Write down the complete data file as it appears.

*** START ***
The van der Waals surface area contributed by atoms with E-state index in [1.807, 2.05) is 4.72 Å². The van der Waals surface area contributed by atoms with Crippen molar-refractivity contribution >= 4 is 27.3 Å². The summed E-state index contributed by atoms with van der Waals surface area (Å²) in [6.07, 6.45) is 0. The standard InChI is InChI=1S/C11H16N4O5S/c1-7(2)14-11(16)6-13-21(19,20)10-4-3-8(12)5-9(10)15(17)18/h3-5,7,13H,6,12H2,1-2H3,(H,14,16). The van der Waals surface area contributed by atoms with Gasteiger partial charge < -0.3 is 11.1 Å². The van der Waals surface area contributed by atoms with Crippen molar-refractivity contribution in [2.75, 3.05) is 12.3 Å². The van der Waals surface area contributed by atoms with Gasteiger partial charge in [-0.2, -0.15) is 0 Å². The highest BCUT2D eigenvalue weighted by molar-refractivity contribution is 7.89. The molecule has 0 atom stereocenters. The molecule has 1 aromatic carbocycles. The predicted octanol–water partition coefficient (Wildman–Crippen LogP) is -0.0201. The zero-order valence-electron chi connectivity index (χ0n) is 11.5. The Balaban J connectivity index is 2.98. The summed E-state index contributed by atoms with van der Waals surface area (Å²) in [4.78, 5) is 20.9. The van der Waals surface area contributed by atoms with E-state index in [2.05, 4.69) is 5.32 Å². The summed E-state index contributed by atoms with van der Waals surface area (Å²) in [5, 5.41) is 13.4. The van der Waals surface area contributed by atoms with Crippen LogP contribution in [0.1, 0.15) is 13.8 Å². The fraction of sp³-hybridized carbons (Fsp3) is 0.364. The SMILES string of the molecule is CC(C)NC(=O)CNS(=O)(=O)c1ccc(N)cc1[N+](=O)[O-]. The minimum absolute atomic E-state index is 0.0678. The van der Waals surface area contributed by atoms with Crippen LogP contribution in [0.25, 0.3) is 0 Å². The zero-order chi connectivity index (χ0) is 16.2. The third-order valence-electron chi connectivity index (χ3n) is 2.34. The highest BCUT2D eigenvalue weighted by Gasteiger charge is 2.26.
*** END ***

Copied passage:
The van der Waals surface area contributed by atoms with E-state index in [1.807, 2.05) is 4.72 Å². The van der Waals surface area contributed by atoms with Crippen molar-refractivity contribution >= 4 is 27.3 Å². The summed E-state index contributed by atoms with van der Waals surface area (Å²) in [6.07, 6.45) is 0. The standard InChI is InChI=1S/C11H16N4O5S/c1-7(2)14-11(16)6-13-21(19,20)10-4-3-8(12)5-9(10)15(17)18/h3-5,7,13H,6,12H2,1-2H3,(H,14,16). The van der Waals surface area contributed by atoms with Gasteiger partial charge < -0.3 is 11.1 Å². The van der Waals surface area contributed by atoms with Crippen molar-refractivity contribution in [2.75, 3.05) is 12.3 Å². The van der Waals surface area contributed by atoms with Gasteiger partial charge in [-0.2, -0.15) is 0 Å². The highest BCUT2D eigenvalue weighted by molar-refractivity contribution is 7.89. The molecule has 0 atom stereocenters. The molecule has 1 aromatic carbocycles. The predicted octanol–water partition coefficient (Wildman–Crippen LogP) is -0.0201. The zero-order valence-electron chi connectivity index (χ0n) is 11.5. The Balaban J connectivity index is 2.98. The summed E-state index contributed by atoms with van der Waals surface area (Å²) in [4.78, 5) is 20.9. The van der Waals surface area contributed by atoms with E-state index in [2.05, 4.69) is 5.32 Å². The summed E-state index contributed by atoms with van der Waals surface area (Å²) in [5, 5.41) is 13.4. The van der Waals surface area contributed by atoms with Crippen LogP contribution in [0.1, 0.15) is 13.8 Å². The fraction of sp³-hybridized carbons (Fsp3) is 0.364. The SMILES string of the molecule is CC(C)NC(=O)CNS(=O)(=O)c1ccc(N)cc1[N+](=O)[O-]. The minimum absolute atomic E-state index is 0.0678. The van der Waals surface area contributed by atoms with Crippen LogP contribution in [0.25, 0.3) is 0 Å². The zero-order chi connectivity index (χ0) is 16.2. The third-order valence-electron chi connectivity index (χ3n) is 2.34. The highest BCUT2D eigenvalue weighted by Gasteiger charge is 2.26.